May 9, 2005
Radon: The Silent Killer…Or Maybe Not
By Michael D. Shaw
Long a staple of cheesy horror flicks, whereby its effects would create monsters like Godzilla (1956), giant ants in Them! (1954), generate a huge, buxom lady in Attack of the 50 Foot Woman (1958), or even make a poor guy smaller in The Incredible Shrinking Man (1957), radiation, and anything related to it—such as radon—has been scaring people for years.
Radon is an odorless, tasteless and invisible gas produced by the decay of naturally occurring uranium in soil and water. As such, radon is a form of ionizing radiation and is condemned everywhere as a proven carcinogen, with lung cancer being its only known effect on human health. Government agencies, at least in this country, are unashamed of stirring up a virtual hysteria over the issue, and a Google search on “radon” will reveal thousands of links to remediation contractors, dubious certification organizations, and fear-mongering websites of all descriptions.
But, just how dangerous is radon, anyway? Supposedly, if you had the exposure of the uranium prospectors, that sprouted up right after World War II, many of whom became instant millionaires, it was extremely dangerous. However, radon wasn’t all that these miners were exposed to. In their unregulated and unventilated “dog holes,” these get-rich-quick artists, most of whom smoked, were also exposed to clouds of dust containing uranium and other nasty chemicals, nitrogen oxides, and simply miserable working conditions, that were damaging to health in numerous ways. Yet, historical data on uranium miners, far from reliable and limited in scope, is the cornerstone of most of the “science” that followed.
The US EPA’s assault on household radon is based largely on the Biological Effects of Ionizing Radiation (BEIR) VI Report, entitled “The Health Effects of Exposure to Indoor Radon,” produced by the National Academy of Sciences in 1998. Recognizing that the data they had to work with was spotty, and that their models were controversial, the report did state: “In summary, a number of sources of uncertainty may substantially affect the committee’s risk projections; the magnitude of uncertainty associated with each of these sources cannot readily be quantified. Accordingly the committee acknowledges that the total uncertainty in its risk projection is large.”
About all you really could conclude from this report is that given high exposure to radon, cigarette smokers will experience a greater incidence of lung cancer. Note that these large exposures are orders of magnitude higher than one might encounter in even the worst household radon situation. As for non-smokers, there was essentially no meaningful data.
What, you might well ask, does this have to do with the contemporary homeowner? The glib answer is nothing at all, but let’s do the math…
Nearly 500 years ago, Paracelsus (1493–1541), a scientific genius of his era, wrote: “Dosis facit venenum“— “The dose makes the poison.” This is still the fundamental precept in toxicology, even if it has been forgotten by our current crop of experts. You see, they are applying the notion of linear, no-threshold extrapolation. Implicit here is that if massive doses of a carcinogen cause a tumor, then even small doses can, as well.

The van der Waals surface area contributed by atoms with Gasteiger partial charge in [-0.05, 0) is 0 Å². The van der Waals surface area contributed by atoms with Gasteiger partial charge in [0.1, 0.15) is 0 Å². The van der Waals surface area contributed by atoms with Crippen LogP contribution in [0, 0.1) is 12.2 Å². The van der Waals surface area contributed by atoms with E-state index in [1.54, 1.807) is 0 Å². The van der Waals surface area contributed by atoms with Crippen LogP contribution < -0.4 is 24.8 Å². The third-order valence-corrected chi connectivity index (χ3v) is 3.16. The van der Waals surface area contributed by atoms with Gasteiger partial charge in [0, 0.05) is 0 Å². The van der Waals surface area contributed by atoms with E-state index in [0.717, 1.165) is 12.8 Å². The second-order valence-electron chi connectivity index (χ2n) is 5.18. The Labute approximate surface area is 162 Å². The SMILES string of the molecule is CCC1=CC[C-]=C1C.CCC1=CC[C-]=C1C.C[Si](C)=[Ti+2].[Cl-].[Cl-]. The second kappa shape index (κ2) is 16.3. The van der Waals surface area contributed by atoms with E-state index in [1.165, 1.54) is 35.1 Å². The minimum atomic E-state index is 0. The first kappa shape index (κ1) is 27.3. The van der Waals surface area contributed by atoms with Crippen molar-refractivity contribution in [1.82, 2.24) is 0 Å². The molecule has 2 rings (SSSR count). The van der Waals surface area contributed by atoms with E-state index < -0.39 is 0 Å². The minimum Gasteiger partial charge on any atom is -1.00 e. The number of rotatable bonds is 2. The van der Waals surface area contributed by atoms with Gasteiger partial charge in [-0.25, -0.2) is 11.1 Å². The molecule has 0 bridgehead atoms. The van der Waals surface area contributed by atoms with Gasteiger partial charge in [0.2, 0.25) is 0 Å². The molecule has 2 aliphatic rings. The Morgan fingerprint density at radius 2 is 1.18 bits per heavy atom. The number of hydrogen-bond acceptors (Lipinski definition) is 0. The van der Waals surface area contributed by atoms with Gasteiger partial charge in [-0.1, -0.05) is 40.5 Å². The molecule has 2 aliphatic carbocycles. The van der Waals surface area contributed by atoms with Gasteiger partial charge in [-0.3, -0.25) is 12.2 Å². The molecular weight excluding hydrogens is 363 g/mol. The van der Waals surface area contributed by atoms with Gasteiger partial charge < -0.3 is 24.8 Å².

Put another way, it boils down to this: If one person swallows 100 sleeping pills and successfully commits suicide, then in a cohort of 100 people each taking one pill, at least one person will also die. Absurd? Of course, but that, believe it or not, is the basis for the radon scare, and many others. Add to this the statistical trick of conflating smokers and non-smokers, and creating artificial groupings of results to show supposed significance, a “scientific” case can be made. Needless to say, the linear no-threshold extrapolation model has NEVER been proven to be true.
By slicing and dicing the data and ignoring the smoking factor, to achieve the results it wants, EPA can then conclude that radon is the “second biggest cause” of lung cancer. To add to the noise, there are always “new” studies being released that merely reapply the BEIR VI report methodology to some other locality.
Studies by radiation physicists Ralph Lapp and Bernard Cohen, along with work by several other researchers, have consistently demonstrated no correlation between radon exposure and lung cancer, once the smoking factor is removed. So why does EPA cling to its present radon policy?
Cohen and a co-author, Harvard Professor of Medicine Graham Colditz, stated in a 1991 paper, “A great deal more than radon is at stake here. If the linear no-threshold theory fails for radon, it must surely fail for all other types of radiation, and very probably also for chemical carcinogens.” Considering that radon is touted as one of the “best documented” carcinogens, where would this put all the other myriad hazards we are warned about constantly? Where would it finally put these irresponsible agencies?
Let your heart not be troubled. Even if I’m completely wrong about all this, it’s fairly easy to get rid of radon, just by ventilating your house. When it comes to indoor air quality, the solution to pollution is dilution. If you’re worried about lung cancer, don’t smoke.
Take a deep breath…and relax.